Cleve Hill Solar Park, set to be the largest in the UK, has been granted development consent by the energy secretary.

The colossal 350MW project will include 880,000 panels along with battery storage, and sit just one mile northeast of Faversham, in Kent, situated close to the village of Graveney.

A joint venture between Hive Energy and Wirsol, the £450 million solar park is the first in the UK to be classed as a Nationally Significant Infrastructure Project due to its scale.

In February, the Examining Authority issued a Recommendation Report to the secretary of state for the Department of Business, Energy and Industrial Strategy (BEIS) Alok Sharma, following which it had three months to assess the project and make a decision as to whether it can progress.

Giles Redpath, CEO of Hive Energy, welcomed the decision, stating: “Solar energy is unique. It has the power to transform the world.”

“Since 2017, we have worked alongside stakeholders and the community to listen to their feedback and to design a solar park that benefits the local environment whilst delivering a significant amount of renewable, affordable and secure energy generation.

“We are proud to lead the way, together with our partners at Wirsol, to deliver the UKs largest solar park. Due to be operational by 2022, the Cleve Hill Solar Park offers a real solution to our urgent climate needs and showcases the potential for the UK to lead the green recovery.”

A firm decision on the type of storage that will be included is yet to be made, as is the decision on which module type and manufactuer will be involved in the 700MWh project. But while many aspects remain uncertain, the decision to move forwards has been broadly welcomed by the solar industry.

The Solar Trade Associations chief executive Chris Hewett said: “Today the Government has shown that it recognises the vital contribution solar can make to Britain’s energy mix. This is a major milestone on the road towards a UK powered by clean, affordable renewables.”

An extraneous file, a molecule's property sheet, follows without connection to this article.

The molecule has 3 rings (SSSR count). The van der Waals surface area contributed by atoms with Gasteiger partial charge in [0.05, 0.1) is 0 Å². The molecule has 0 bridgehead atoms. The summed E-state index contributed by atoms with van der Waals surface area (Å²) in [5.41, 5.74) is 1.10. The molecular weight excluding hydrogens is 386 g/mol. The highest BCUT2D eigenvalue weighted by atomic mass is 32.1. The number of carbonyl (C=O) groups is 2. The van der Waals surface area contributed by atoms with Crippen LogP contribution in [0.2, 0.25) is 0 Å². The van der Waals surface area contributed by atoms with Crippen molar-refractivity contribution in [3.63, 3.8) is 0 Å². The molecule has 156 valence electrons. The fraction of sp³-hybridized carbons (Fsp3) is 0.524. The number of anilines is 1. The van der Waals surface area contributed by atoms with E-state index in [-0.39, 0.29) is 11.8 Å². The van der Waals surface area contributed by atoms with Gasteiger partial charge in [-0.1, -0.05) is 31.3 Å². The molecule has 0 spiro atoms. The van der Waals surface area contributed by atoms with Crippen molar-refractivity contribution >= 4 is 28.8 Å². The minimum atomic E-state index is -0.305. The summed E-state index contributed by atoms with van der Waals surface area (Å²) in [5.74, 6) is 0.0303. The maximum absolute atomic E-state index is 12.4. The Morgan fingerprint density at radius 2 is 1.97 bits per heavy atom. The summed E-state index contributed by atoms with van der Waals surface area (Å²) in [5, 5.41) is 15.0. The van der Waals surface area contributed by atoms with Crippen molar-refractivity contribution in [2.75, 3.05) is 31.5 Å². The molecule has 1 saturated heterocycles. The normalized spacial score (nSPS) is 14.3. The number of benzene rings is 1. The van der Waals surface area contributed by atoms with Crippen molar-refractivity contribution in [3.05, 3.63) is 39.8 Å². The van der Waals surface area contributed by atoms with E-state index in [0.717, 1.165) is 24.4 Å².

“Solar has a significant role to play in boosting the economy in the wake of the coronavirus crisis. With the right policies we can expect to see an 8GW pipeline of solar projects unlocked and rapidly deployed, swiftly creating a wealth of skilled jobs and setting us on the path towards a green recovery.”

It is certainly significant that decision was given today in favour of the project, despite opposition from local groups who were concerned about the ‘industrialisation of the countryside.’

A campaign against the project was spearheaded by the MP for Faversham and Mid Kent, Helen Whately, who previously stated: “I’m worried that plans for a solar farm will cover Graveney marshes, harming wildlife and changing the landscape beyond recognition. Though the developer has listened to concerns and reduced the scale, it’s still huge.”

The Graveney Rural Environment Action Team was formed in opposition to the solar park, and tweeted it was “devasted to confirm that the Secretary of State has today, 28th May 2020, granted development consent for the proposal by Cleve Hill Solar Park Limited to build a vast, industrial Solar Power Station.”

The project was first announced in 2017, and the Development Consent Order (DCO) for the site was submitted in 2018. The scale of Cleve Hill was reduced before the DCO, following the second round of consultations, in an effort to compromise with protestors.

Additionally, the solar farm will bring in environmental mitigation practices, and create a dedicated Habitat Management Area of 138 acres. This is proposed for bird species including Lapwing, Brent Goose, Golden Plover and Marsh Harrier.